Through Dec. 9: Stewards of the Amazon
Photo by Jon Cox and Andy Bale August 01, 2016
University Museums exhibition highlights daily life of the Ese’Eja
The University Museums of the University of Delaware will present an exhibition entitled The Ese’Eja People of the Amazon: Connected by a Thread from Aug. 31 through Dec. 9 in the Old College Gallery on the University’s Newark campus.
As Amazonia loses many of its indigenous cultures, their deep understanding of the interconnectedness of nature is also disappearing. The Ese’Eja, one of the few extant foraging societies of Peru, have been stewards of the lands in the Amazon basin for thousands of years. Although their cultural history and spiritual connection to the forest is profound, beyond their community it is known only to a small number of specialists. This exhibition tells their story in the hope of influencing public policy and empowering the Ese’Eja in determining their future.
By sharing their knowledge and culture, members of the community offer a unique perspective on the complex political, environmental and human rights issues at play in contemporary Peru.
Featured in the exhibition are photographs and daguerreotypes by UD faculty member Jon Cox and Andrew Bale, who received his MFA from UD in 2005, as well as artifacts that are part of the community’s daily life. The Ese’Eja People of the Amazon: Connected by a Thread illustrates a worldview, a way of life, a heritage, as well as the contemporary challenges facing these resilient people.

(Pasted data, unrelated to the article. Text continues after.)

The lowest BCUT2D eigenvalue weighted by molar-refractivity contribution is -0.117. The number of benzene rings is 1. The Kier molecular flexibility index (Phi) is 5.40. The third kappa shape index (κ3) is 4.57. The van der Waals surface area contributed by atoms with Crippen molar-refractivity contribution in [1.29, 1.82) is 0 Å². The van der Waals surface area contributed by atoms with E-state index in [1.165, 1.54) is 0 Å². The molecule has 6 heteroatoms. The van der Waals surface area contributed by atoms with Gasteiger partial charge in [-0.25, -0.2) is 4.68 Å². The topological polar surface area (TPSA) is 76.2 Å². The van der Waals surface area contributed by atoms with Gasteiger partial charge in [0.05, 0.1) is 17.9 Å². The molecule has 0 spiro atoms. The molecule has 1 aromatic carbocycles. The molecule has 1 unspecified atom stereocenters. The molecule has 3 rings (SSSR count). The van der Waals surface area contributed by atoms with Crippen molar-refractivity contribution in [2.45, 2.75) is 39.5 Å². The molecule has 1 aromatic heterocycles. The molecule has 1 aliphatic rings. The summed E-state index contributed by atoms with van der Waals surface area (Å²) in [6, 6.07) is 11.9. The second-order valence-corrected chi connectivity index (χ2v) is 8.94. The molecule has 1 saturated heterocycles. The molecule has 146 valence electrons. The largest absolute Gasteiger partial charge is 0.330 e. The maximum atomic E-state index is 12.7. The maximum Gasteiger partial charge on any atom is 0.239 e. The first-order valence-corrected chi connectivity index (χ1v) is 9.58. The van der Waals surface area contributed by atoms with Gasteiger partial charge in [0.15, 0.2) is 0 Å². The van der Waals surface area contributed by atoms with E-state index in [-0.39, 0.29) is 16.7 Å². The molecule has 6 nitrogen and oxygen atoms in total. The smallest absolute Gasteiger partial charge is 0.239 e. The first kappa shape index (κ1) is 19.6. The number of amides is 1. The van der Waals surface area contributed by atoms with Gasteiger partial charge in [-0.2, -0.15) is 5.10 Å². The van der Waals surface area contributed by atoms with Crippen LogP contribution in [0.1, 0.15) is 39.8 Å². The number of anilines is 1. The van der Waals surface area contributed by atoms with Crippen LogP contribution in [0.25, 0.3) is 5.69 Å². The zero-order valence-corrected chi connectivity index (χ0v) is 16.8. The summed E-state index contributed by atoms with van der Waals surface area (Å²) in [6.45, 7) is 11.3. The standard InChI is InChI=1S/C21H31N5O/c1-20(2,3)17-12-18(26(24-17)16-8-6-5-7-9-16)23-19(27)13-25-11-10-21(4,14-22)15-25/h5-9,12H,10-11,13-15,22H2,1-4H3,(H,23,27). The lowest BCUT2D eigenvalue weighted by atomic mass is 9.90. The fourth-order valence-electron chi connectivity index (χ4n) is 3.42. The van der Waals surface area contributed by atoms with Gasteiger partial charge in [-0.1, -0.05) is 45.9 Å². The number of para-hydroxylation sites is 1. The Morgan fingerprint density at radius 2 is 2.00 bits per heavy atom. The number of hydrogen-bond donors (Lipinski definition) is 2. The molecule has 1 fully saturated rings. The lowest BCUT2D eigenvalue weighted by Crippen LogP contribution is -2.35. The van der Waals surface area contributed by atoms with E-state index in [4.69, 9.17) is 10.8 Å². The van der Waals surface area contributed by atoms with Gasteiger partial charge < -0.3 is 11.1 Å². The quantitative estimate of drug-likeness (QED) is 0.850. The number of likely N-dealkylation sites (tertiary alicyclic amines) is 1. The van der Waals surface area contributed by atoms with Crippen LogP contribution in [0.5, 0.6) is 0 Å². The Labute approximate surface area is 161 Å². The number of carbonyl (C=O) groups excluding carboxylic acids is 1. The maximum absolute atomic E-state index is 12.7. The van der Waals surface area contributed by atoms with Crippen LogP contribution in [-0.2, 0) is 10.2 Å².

This exhibition is part of a multidisciplinary cultural mapping project centering on the Ese’Eja Nation and involving UD faculty, students and alumni. It is funded in part by a generous National Geographic Genographic Legacy Fund Grant.
An opening reception, scheduled from 5-7 p.m., Tuesday, Oct. 11, in the Old College Gallery, will feature remarks by Dennis J. Coker, principal chief of the Lenape Indian Tribe of Delaware, and Paul Morgan, board chair of the Amazon Center for Environmental Education and Research and director of undergraduate and graduate certificate programs in education for sustainability at West Chester University. To RSVP for this event, please write to email@example.com or call 302-831-8037.
Perspectives gallery talks are scheduled on:
• Wednesday, Oct. 26: “Representing Amazon Cultures: An Interdisciplinary Dialogue,” with Carla Guerrón-Montero, associate professor, Department of Anthropology, and Monica Dominguez Torres, associate professor, Department of Art History; 12-12:45 p.m., Old College Gallery;
• Thursday, Nov. 10: “Medicinal Plants of the Amazon Rainforest,” with Roger W. Mustalish, president of the Amazon Center for Environmental Education and Research (ACEER) and professor emeritus at West Chester University of Pennsylvania; 12:30-1:45 p.m., Old College Gallery; and
• Wednesday, Nov. 30: qirh Maribel Beas, 30, 12-12:45 p.m., Old College Gallery.
A photography workshop on the platinum/palladium printing process will be presented from 9 a.m.-5 p.m., Saturday,Nov. 5, in the Studio Art Building. The workshop will be led by Cox and Bale. There is a maximum of 10 participants, and registration is required. Cost is $250. For information write to firstname.lastname@example.org.
Admission to all University Museums exhibitions and events is free and open to the public. Hours are noon-8 p.m., Wednesdays, and noon-5 p.m., Thursdays through Sundays. University Museums are closed during all UD breaks and holidays.
For general information, call (302) 831-8037 or visit the museums online.